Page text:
Contrary to the position in US, in one of my judgments it has been observed that “the ‘ordinary consumer’ is not the same as the ‘ordinary prudent man’ concept evolved under contract law. Unlike the ‘ordinary prudent man’ the thrust on ordinary diligence, caution/duty of care and ability to mitigate (possible inquiries) on the part of the consumer would not be considered relevant factors… the scope of the term ‘consumer’ must be construed most liberally and in its widest amplitude… restricting its interpretation with the use of the words ‘average’, ‘reasonable’ or ‘prudent’ will not only narrow down and put constraints in the effective implementation of the provision it would, rather be contrary to the intent of law. It would result in shifting the onus from the Undertaking to the consumer and is likely to result in providing an easy exit for Undertakings from the application of (law).” Hence, a consumer is defined as the ‘ordinary consumer’ who is the ‘usual, common or foreseeable user or buyer of the product’ and such a consumer need not necessarily be restricted to the end user.

As for the words ‘false’ or ‘misleading’ in terms of false advertising versus misleading advertising, drawing a distinction between the two could itself be deceptive. However, it should suffice to state that the former has stricter and stronger connotation and usually implies either conscious wrong or culpable negligence. The latter is in contrast to the former less onerous and open to wider interpretation.

OFT has provided an online complaint provision, upon receipt of complaint acknowledgment is immediately issued and a preliminary probe is initiated subject to initial verification of facts, complaint can either be closed or proceeded with through formal enquiry under Section 37 statute. The outcome of enquiry determines initiation of proceedings under Section 30, i.e. a show cause notice followed by hearings and concluded through a speaking order.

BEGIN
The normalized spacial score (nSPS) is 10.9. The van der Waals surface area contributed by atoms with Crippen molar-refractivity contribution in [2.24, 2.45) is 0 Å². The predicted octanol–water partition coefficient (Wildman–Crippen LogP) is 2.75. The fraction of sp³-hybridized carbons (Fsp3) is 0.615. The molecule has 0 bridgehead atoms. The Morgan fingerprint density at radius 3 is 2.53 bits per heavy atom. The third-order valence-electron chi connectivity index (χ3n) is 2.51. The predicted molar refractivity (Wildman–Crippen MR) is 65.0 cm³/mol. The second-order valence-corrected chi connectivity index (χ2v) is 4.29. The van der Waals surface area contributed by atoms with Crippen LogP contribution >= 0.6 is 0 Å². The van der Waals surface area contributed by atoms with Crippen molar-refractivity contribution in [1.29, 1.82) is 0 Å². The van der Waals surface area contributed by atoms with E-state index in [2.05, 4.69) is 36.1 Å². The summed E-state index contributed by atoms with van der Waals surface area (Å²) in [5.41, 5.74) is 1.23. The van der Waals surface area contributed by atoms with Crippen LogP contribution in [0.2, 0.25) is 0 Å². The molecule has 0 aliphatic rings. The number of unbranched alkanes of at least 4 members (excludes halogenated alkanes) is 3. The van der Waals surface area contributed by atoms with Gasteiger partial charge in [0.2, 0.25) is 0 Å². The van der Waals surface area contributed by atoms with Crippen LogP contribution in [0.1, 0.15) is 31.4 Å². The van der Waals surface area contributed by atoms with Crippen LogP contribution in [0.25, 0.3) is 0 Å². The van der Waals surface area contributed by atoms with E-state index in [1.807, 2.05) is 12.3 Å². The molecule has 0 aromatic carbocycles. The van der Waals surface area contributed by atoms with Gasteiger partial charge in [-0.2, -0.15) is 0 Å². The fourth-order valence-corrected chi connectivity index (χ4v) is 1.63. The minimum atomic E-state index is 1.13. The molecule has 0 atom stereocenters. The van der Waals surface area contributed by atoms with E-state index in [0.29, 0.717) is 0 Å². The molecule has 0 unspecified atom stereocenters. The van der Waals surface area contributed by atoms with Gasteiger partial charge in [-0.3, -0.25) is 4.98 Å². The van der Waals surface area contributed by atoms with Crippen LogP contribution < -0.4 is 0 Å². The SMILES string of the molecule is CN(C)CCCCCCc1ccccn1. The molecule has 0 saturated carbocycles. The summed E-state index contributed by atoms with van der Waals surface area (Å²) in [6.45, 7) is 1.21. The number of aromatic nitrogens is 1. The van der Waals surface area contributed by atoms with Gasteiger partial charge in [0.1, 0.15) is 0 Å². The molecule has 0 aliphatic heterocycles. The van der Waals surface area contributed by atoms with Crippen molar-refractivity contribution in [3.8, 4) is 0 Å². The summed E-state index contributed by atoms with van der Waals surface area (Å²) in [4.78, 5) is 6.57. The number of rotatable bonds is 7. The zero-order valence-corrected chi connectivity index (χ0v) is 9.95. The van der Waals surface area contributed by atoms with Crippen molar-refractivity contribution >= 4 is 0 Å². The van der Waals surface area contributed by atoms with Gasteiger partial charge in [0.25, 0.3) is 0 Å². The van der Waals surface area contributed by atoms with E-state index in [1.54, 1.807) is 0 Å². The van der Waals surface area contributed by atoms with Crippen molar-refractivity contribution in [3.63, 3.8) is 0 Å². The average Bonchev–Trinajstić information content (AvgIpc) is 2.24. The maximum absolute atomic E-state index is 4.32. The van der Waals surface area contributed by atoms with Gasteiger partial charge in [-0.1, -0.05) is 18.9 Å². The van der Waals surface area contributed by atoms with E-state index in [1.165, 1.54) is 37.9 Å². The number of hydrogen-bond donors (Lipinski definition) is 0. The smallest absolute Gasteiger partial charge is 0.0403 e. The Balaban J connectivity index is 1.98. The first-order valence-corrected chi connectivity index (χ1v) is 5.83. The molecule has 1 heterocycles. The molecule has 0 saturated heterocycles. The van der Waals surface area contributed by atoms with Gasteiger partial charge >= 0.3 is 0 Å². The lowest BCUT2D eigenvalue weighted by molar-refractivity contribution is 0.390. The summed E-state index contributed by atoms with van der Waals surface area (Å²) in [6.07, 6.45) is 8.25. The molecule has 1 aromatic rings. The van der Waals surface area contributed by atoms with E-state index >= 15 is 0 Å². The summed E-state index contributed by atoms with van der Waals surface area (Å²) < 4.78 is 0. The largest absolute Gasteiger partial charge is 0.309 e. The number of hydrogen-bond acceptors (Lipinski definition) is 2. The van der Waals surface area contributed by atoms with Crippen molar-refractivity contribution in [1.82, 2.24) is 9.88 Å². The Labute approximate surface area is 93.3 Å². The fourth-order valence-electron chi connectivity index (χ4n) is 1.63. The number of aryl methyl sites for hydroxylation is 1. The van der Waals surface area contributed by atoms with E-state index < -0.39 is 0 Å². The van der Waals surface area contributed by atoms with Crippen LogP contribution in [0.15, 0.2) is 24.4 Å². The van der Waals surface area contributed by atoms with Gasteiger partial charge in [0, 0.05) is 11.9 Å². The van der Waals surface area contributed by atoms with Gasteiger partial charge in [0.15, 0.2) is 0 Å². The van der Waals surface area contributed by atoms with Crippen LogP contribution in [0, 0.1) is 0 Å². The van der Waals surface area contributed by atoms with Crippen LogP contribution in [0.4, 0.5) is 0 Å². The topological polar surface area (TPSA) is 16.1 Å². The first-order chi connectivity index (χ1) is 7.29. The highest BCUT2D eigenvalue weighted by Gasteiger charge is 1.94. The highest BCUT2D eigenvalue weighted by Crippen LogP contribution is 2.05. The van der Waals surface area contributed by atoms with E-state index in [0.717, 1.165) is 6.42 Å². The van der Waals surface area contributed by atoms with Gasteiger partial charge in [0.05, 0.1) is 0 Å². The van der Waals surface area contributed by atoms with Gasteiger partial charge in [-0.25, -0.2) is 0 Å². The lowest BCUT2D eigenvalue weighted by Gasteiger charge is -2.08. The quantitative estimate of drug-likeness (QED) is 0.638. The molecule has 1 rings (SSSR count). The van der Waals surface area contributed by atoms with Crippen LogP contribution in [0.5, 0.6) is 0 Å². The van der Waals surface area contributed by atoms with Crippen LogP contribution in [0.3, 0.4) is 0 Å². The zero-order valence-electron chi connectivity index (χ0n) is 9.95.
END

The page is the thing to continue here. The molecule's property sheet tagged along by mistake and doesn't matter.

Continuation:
The remedies include seize and desist orders, injunctive relief, commitments ensuring compliance, confiscation, forfeiture or destruction of any goods having hazardous or harmful effect and requiring the undertaking concerned to take such actions as may be necessary to restore the pervious market conditions.

In Pakistan, recourse to other laws is available to redress deceptive marketing practices, some of the laws which are in place to protect consumers in Pakistan include: Pakistan Standards and Quality Control Authority Act 1996; Drugs Act 1940; Drugs Act 1976; Pakistan Penal Code 1860; West Pakistan Pure Food Ordinance 1960 etc. However, in terms of deterrence and effectiveness of remedies invoking Section 10 of our law seems appropriate.

We are cognisant that in enforcing law, we must act in a fair, uniform and transparent manner. All violations as and when brought to our notice must be proceeded against. However, financial constraints and globalisation of the market poses the challenge to our capacity/ability to enforce law against false advertising and deceptive marketing effectively and efficiently. Against this background, CCP must continue to opt for a compliance oriented approach with a prioritisation policy on issues/aspects having wider economic impact in the market, having maximum deterrent effect and optimal development of case law.

In the end, I would urge you all, in particular those members of civil society and media who are here today to continue extending support to law enforcement agencies contributing as an agent of change in unveiling the prevalent deceptive marketing practices. Thank you!”